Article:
(Image by Yoshikazu TAKADA via https://bit.ly/2XSEDc6)
One of the best-known symbols of Tokyo is the busy pedestrian scramble outside Shibuya station. Virtually anyone who’s ever come to the capital has probably been drawn to it at some point. People refer to it variously as Hachiko Crossing, Shibuya Crossing or the Shibuya Scramble. Whatever you want to call it (for the sake of convenience, we’ll follow the example of local businesses here and call it the Scramble), it’s a true tourist magnet.
The chaotic free-for-all of foot traffic, with people zigzagging every which way to get across the street, almost seems tailor-made to form an establishing shot of the metropolis on film. Here are some of the places you can go to catch a bird’s eye view of the Scramble.
1. Magnet by Shibuya 109
(Image by Dick Thomas Johnson via https://www.flickr.com/photos/31029865@N06/49997450386/)
A familiar sight to Tokyoites and tourists is the landmark of Shibuya 109, the department store housed in a tall, cylindrical structure on the corner between Dogenzaka and Bunkamura Street. Until recently, the 109 Men’s branch sat in a separate building that was directly adjacent to the Scramble. That building has since undergone a renewal and re-branding as Magnet by Shibuya 109.
On the seventh floor, you can take the XXXL eating challenge at Japan’s first Fatburger. The popular L.A.-based chain will add you to its wall of fame if you can finish its U.S. Kingburger—two triple cheeseburgers stacked together for a grand total of six patties under one bun. Other restaurants on the same floor include Onigiri Bar, which serves Spam onigiri (Japanese rice balls). If you don’t have the appetite for such novelty food, you can always just skip straight to the rooftop of Mag’s Park.
Follow the signs to the door where an outside staircase leads up to the roof. There you will find Crossing View, the open-air observation deck overlooking the Shibuya Scramble. The rooftop and its hip, graffiti-tagged walls double as an event space, so you’ll need to cut through tables and chairs to access the observation deck.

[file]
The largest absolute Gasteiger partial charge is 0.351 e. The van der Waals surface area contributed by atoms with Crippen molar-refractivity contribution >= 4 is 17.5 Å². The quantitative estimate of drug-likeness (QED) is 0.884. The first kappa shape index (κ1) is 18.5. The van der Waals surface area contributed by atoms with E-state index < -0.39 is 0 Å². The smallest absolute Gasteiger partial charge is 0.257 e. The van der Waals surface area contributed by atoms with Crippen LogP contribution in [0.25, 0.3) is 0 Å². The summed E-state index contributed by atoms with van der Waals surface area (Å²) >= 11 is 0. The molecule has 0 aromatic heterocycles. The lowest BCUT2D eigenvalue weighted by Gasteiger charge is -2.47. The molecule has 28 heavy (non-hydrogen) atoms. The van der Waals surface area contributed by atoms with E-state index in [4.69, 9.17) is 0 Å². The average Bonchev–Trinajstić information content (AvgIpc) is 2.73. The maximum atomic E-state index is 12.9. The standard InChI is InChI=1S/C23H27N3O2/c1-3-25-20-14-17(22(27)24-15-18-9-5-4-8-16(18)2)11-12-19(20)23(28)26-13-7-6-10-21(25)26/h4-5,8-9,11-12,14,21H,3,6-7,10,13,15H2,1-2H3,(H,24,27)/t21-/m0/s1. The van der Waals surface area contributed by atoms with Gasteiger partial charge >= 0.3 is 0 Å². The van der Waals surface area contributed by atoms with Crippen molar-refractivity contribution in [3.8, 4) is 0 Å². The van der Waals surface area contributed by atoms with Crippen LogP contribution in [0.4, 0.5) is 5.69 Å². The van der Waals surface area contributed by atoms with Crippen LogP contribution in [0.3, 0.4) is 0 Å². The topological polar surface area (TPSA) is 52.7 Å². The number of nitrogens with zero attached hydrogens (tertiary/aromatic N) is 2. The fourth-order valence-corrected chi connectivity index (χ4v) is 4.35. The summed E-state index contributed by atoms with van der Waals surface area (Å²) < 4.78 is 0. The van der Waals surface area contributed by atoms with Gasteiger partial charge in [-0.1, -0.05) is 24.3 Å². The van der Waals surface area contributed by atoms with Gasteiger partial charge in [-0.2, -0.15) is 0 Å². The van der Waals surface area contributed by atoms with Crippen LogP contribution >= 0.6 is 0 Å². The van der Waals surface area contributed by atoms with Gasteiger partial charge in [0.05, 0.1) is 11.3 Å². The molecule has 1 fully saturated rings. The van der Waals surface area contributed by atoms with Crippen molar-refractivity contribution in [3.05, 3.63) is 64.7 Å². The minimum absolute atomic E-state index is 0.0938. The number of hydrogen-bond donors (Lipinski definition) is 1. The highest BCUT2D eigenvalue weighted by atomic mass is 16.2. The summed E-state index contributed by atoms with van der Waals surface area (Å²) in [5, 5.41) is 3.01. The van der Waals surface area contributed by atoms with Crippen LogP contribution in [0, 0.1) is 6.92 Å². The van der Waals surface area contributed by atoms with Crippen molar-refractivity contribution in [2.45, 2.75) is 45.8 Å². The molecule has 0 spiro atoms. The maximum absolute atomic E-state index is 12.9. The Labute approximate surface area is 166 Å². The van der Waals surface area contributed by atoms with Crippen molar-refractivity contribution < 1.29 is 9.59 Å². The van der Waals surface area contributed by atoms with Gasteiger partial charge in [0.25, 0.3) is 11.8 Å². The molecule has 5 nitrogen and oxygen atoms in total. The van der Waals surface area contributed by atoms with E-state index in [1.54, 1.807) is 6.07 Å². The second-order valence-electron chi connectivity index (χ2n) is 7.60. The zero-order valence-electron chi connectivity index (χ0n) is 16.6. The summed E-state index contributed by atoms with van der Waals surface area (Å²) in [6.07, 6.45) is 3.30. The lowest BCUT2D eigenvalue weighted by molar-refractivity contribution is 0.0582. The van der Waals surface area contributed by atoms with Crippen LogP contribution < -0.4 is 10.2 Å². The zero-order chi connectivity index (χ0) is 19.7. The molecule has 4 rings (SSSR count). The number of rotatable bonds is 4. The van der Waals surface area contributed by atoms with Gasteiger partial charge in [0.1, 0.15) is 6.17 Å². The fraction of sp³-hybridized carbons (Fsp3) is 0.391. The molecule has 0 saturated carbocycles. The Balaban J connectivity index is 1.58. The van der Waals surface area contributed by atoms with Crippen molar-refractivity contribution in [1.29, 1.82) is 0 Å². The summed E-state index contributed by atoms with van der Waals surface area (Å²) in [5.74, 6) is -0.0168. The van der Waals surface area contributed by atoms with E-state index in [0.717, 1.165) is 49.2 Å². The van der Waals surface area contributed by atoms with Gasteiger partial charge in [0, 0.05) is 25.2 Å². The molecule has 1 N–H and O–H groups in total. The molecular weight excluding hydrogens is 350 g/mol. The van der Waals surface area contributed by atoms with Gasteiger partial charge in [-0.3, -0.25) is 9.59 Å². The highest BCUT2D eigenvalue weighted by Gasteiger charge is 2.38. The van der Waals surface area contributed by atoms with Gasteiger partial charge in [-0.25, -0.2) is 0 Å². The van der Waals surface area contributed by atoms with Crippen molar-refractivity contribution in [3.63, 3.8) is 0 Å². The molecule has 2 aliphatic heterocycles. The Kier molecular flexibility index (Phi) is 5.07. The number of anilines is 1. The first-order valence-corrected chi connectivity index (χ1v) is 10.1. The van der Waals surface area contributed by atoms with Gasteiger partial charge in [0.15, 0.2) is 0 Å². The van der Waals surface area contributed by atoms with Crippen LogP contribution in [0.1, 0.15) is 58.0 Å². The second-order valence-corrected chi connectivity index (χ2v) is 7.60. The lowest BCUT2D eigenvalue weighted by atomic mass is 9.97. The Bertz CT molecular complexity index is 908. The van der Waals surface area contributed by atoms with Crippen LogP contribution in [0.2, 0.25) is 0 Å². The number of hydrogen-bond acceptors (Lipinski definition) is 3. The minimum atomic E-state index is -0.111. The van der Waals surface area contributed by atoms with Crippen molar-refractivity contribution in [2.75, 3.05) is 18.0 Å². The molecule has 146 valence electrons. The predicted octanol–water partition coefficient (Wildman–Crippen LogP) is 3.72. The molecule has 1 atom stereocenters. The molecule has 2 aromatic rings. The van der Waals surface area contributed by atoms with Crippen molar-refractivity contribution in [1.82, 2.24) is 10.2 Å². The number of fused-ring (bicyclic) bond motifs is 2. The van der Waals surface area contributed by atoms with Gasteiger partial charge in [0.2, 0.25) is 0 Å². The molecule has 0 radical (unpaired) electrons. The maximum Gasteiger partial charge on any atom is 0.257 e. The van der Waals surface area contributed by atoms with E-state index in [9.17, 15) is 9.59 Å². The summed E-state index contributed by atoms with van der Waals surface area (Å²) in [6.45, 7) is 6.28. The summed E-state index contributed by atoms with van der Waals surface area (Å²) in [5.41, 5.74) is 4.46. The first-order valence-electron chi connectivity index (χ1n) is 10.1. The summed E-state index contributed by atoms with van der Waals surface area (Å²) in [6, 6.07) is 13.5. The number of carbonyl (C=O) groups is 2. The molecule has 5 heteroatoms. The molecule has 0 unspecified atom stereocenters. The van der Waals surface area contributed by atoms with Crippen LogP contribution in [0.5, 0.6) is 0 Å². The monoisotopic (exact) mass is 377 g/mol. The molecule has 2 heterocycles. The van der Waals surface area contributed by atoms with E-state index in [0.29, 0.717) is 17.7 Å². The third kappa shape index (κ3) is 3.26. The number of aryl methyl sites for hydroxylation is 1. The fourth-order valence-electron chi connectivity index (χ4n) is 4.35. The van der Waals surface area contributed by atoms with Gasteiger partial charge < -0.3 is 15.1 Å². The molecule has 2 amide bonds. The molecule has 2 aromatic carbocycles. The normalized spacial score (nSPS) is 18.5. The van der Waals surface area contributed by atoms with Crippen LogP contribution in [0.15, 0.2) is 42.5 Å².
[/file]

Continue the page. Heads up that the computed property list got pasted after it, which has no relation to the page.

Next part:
Opening Hours: 11am – 11pm
Address: Mag’s Park Rooftop, Magnet by Shibuya 109, Tokyo
Admission Fee: ¥300 entrance fee
2. Shibuya Sky
(Image by Real Estate Japan via https://www.flickr.com/photos/185008797@N05/48995414042/)
Shibuya station currently has a number of new skyscrapers popping up around it. The area is in the middle of a huge redevelopment project, so these days half-finished high rises and construction cranes are a common sight.
In 2018, a riverside complex called Shibuya Stream opened. Most recently in 2019, the new 230-meter skyscraper, Shibuya Scramble Square also opened its doors. This one directly connects to Shibuya station and is topped with Shibuya’s largest observation deck, Shibuya Sky. The 230-meter view encompasses other parts of Tokyo like Shinjuku too. On a clear day, you can even see as far away as Mt. Fuji.
Shibuya Sky features an open-air rooftop lookout where you can enjoy the cloud breeze as you overlook the city. Although there are a few other rooftop lounging areas around Tokyo, this new building is the highest and has the best 360-degree view in comparison to the rest.
Opening Hours: 9am – 11pm
Address: Shibuya Scramble Square 14F, Tokyo
Admission Fee: ¥2,000 (Adults), ¥1,600 (Students), ¥1,000 (Elementary Students), ¥600 (Children aged three to five), Free (Under two)
One of the best-kept secrets for aspiring Scramble birds might be Shunsai, the Japanese restaurant high up on the Shibuya Excel Hotel Tokyu’s 25th floor. If you get a window table on the far-right corner at Shunsai, you should have a good view of the Scramble down below. The restaurant serves kaiseki meals, comprised of numerous small dishes served on one individual tray. Reservations are available for lunch and dinner; breakfast is first-come, first-serve.
Where Starbucks has this restaurant beat is in the affordability department. The two cheapest options at Shunsai are the Japanese breakfast (¥2,851) and the bento box lunch (¥2,900). Dinner is upwards of ¥6,500.
Having said that, Shunsai allows you to get a better view of the Scramble’s layout as a whole and its atmosphere is generally much more serene and enjoyable than Starbucks. Other options in the hotel building are the Estacion Café down on the fifth floor (though not the best pictures from this vantage point, since the view is partially obstructed) and the French restaurant A Bientot, which is located across from Shunsai on the 25th floor.
The elevator to the 25th floor is only for guests, but A Bientot serves a Western-style breakfast buffet in the morning and if you’re eating there, you can probably snag some Scramble photos from the window near the elevator. When all else fails, you could always splurge on a room at the hotel and request one with a view of the Scramble.
Opening Hours: 7am – 10.30am, 11.30am – 3pm, 5.30pm – 11pm
Address: Shibuya Excel Hotel Tokyu 25F, Tokyo
Admission Fee: It’s a dine-in restaurant, so the costs depend on what you order. The two cheapest options at Shunsai are the Japanese breakfast (¥2,851) and the bento box lunch (¥2,900). Dinner is upwards of ¥6,500.